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    Logged on to ftdna just for fun today and I see they automatically updated my y haplogroup from I-S26361 to I-FGC24357 which is also under I-S16414. So now I'm 2700 years before present. Furthermore, they included a bunch of new snps underneath I-FGC24357 which I can test. These new snps are not even listed on the yfull website. Interesting!

  11. #11
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    Y-DNA haplogroup
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    The Helix Geno2 test isn't available yet for DNA data download so I can't transfer it to ftdna.

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    The test I took with natgeo was called geno 2.0 next generation. On the ftdna home screen there is an area that says genographic transfer. If I could post pictures I would take a screenshot. Which natgeo test did you take?

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    Quote Originally Posted by mwauthy View Post
    The test I took with natgeo was called geno 2.0 next generation. On the ftdna home screen there is an area that says genographic transfer. If I could post pictures I would take a screenshot. Which natgeo test did you take?
    Me? I got the 2.0 next generation "Helix". On their website it says the Helix version isn't donwloadable yet and so it's not available from ftdna either. Might be a separate lab/company.

  14. #14
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    Hi, and thanks for the welcome!

    I too have been upgraded to I FCG24357. I have also got my Dad's Family finder results through today too.

    Cheers, Ade.


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    Quote Originally Posted by mwauthy View Post
    Logged on to ftdna just for fun today and I see they automatically updated my y haplogroup from I-S26361 to I-FGC24357 which is also under I-S16414. So now I'm 2700 years before present. Furthermore, they included a bunch of new snps underneath I-FGC24357 which I can test. These new snps are not even listed on the yfull website. Interesting!
    That's interesting as FCG24357 has been found in Sardinia and the only Germanic tribes that settled there are the Vandals and the Goths. This same FCG24357 has a TMRCA of only 1750 years, and yet it is also found in Belgium and England. I wonder how that came about.
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  16. #16
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    It is certainly an interesting question.

    I have submitted my data to Y Full.

    Cheers, Ade.

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    Y-DNA haplogroup
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    Quote Originally Posted by Maciamo View Post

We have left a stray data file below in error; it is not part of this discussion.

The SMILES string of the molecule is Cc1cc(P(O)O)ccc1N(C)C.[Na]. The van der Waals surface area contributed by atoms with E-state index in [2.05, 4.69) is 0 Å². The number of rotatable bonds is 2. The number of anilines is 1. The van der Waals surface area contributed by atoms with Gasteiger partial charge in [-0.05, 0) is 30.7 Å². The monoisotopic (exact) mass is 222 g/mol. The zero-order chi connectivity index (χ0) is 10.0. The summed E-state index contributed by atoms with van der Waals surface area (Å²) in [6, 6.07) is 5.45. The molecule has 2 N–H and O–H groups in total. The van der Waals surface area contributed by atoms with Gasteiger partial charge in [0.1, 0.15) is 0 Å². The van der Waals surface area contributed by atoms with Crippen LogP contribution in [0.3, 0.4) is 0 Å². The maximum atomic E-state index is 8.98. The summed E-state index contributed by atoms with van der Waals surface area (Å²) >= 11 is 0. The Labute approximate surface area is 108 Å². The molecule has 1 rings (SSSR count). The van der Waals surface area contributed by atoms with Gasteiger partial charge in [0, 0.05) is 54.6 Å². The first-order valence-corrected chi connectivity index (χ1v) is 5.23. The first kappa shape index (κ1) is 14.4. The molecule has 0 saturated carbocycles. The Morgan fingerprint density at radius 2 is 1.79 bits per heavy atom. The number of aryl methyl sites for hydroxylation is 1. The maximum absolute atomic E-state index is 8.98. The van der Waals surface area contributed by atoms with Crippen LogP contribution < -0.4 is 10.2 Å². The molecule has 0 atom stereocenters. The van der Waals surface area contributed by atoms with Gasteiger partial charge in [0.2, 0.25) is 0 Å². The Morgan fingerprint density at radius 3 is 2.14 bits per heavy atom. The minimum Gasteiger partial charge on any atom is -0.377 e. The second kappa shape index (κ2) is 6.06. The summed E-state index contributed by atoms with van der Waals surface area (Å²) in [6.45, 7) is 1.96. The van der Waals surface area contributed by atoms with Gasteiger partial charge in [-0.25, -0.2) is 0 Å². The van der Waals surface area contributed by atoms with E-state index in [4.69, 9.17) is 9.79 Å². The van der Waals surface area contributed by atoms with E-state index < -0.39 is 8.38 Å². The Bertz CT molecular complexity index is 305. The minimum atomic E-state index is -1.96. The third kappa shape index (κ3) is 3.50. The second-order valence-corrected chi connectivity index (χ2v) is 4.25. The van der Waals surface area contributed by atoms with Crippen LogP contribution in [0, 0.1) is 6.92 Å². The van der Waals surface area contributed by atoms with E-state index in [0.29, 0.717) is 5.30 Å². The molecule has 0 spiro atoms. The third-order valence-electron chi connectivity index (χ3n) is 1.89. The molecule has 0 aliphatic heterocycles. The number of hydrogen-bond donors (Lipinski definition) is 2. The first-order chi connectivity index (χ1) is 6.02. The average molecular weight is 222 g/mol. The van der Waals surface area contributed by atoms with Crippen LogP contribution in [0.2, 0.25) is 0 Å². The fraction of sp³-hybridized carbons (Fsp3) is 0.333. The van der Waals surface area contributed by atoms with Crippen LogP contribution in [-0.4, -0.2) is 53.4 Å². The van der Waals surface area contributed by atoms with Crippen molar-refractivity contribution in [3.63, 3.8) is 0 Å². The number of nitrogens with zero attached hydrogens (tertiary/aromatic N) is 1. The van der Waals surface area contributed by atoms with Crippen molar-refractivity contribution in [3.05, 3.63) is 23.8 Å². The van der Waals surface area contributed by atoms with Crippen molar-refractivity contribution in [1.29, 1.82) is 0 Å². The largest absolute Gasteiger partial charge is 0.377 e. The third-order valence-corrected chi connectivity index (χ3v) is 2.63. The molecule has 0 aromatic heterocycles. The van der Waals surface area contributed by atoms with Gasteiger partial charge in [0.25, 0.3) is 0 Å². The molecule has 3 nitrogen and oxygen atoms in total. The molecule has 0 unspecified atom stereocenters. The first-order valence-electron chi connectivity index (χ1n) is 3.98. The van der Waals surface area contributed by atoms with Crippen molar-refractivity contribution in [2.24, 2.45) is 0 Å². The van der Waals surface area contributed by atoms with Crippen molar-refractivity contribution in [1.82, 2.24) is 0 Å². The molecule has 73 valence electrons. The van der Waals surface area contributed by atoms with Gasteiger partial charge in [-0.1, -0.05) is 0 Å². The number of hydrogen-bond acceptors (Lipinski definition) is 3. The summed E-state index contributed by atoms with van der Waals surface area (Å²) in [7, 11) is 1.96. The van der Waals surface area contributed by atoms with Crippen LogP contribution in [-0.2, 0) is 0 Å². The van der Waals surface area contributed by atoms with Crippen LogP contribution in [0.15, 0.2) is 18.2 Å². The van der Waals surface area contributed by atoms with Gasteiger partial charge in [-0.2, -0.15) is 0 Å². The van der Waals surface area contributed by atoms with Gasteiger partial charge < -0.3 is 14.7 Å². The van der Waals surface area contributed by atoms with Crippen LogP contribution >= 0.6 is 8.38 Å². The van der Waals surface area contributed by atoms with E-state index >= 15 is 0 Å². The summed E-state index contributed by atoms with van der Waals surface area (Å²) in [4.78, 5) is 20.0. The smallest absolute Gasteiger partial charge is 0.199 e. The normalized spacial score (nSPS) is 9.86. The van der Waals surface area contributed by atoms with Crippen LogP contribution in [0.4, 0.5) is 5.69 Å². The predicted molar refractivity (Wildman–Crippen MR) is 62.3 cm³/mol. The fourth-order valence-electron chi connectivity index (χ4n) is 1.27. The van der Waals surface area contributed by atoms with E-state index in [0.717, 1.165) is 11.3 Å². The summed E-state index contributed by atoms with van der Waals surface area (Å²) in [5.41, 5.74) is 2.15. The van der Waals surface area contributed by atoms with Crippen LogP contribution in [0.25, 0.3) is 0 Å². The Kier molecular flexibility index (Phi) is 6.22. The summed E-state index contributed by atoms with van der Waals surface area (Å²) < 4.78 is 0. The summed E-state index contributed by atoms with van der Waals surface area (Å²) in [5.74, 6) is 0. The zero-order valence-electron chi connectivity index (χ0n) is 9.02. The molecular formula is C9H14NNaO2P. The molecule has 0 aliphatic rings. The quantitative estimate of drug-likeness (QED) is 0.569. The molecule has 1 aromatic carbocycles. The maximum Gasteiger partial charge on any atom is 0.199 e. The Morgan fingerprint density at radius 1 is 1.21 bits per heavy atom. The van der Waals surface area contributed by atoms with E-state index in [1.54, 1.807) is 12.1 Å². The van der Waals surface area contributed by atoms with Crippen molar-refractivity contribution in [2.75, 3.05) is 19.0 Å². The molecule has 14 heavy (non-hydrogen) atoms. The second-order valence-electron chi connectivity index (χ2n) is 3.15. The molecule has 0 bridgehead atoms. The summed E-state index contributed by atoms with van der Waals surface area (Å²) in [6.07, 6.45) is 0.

That's interesting as FCG24357 has been found in Sardinia and the only Germanic tribes that settled there are the Vandals and the Goths. This same FCG24357 has a TMRCA of only 1750 years, and yet it is also found in Belgium and England. I wonder how that came about.
    I wonder if the Normans could of had some influence in all three of those areas?
    Last edited by mwauthy; 22-05-17 at 04:01. Reason: Error

  18. #18
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    Quote Originally Posted by Maciamo View Post
    That's interesting as FCG24357 has been found in Sardinia and the only Germanic tribes that settled there are the Vandals and the Goths. This same FCG24357 has a TMRCA of only 1750 years, and yet it is also found in Belgium and England. I wonder how that came about.
    How precise would the TMRCA 1750 be? 267 AD in England is before Roman fall and the Anglo/Saxon/Jute Migration, but after the "Belgae" tribes (as described by Julius Caesar) had already established a presence.

    For it to be found in Belgium and England I would think it was present in the "Belgae" which found its way across the channel before Roman conquest. Some of those tribes were destroyed by the Romans so the remnants could have been pushed eastward and ended up proliferating in later Gothic tribes. For this to be true it would need a slightly more distant TMRCA...

    Is Yfull.com the best source for determining the "source" of terminal SNPs like FCG24357? I'm new to this stuff and there's a plethora of info to digest.

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    Quote Originally Posted by I1a3_Young View Post
    How precise would the TMRCA 1750 be? 267 AD in England is before Roman fall and the Anglo/Saxon/Jute Migration, but after the "Belgae" tribes (as described by Julius Caesar) had already established a presence.